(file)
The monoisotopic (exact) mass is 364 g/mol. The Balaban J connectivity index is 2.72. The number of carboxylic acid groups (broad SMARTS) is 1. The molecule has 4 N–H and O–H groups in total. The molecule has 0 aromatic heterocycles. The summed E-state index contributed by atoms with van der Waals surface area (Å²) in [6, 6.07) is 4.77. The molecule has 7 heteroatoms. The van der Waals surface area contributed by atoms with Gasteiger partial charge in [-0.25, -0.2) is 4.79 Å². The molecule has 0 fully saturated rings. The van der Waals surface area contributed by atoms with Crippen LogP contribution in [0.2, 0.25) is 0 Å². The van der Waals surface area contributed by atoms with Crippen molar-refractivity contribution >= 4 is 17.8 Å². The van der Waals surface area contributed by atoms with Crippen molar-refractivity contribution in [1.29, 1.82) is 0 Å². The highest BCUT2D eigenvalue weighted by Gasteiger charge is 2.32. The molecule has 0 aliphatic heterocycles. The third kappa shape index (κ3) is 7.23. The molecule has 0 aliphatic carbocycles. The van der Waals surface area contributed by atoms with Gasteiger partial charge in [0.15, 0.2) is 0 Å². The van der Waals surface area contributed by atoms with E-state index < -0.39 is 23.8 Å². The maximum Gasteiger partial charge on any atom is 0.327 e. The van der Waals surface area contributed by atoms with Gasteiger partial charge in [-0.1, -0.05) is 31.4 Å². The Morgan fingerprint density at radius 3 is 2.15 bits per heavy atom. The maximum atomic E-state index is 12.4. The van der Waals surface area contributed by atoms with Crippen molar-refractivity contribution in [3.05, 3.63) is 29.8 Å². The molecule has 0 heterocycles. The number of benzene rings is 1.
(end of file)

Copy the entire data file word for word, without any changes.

The monoisotopic (exact) mass is 364 g/mol. The Balaban J connectivity index is 2.72. The number of carboxylic acid groups (broad SMARTS) is 1. The molecule has 4 N–H and O–H groups in total. The molecule has 0 aromatic heterocycles. The summed E-state index contributed by atoms with van der Waals surface area (Å²) in [6, 6.07) is 4.77. The molecule has 7 heteroatoms. The van der Waals surface area contributed by atoms with Gasteiger partial charge in [-0.25, -0.2) is 4.79 Å². The molecule has 0 fully saturated rings. The van der Waals surface area contributed by atoms with Crippen LogP contribution in [0.2, 0.25) is 0 Å². The van der Waals surface area contributed by atoms with Crippen molar-refractivity contribution >= 4 is 17.8 Å². The van der Waals surface area contributed by atoms with Crippen molar-refractivity contribution in [1.29, 1.82) is 0 Å². The highest BCUT2D eigenvalue weighted by Gasteiger charge is 2.32. The molecule has 0 aliphatic heterocycles. The third kappa shape index (κ3) is 7.23. The molecule has 0 aliphatic carbocycles. The van der Waals surface area contributed by atoms with Gasteiger partial charge in [0.15, 0.2) is 0 Å². The van der Waals surface area contributed by atoms with E-state index < -0.39 is 23.8 Å². The maximum Gasteiger partial charge on any atom is 0.327 e. The van der Waals surface area contributed by atoms with Gasteiger partial charge in [-0.1, -0.05) is 31.4 Å². The Morgan fingerprint density at radius 3 is 2.15 bits per heavy atom. The maximum atomic E-state index is 12.4. The van der Waals surface area contributed by atoms with Crippen molar-refractivity contribution in [3.05, 3.63) is 29.8 Å². The molecule has 0 heterocycles. The number of benzene rings is 1.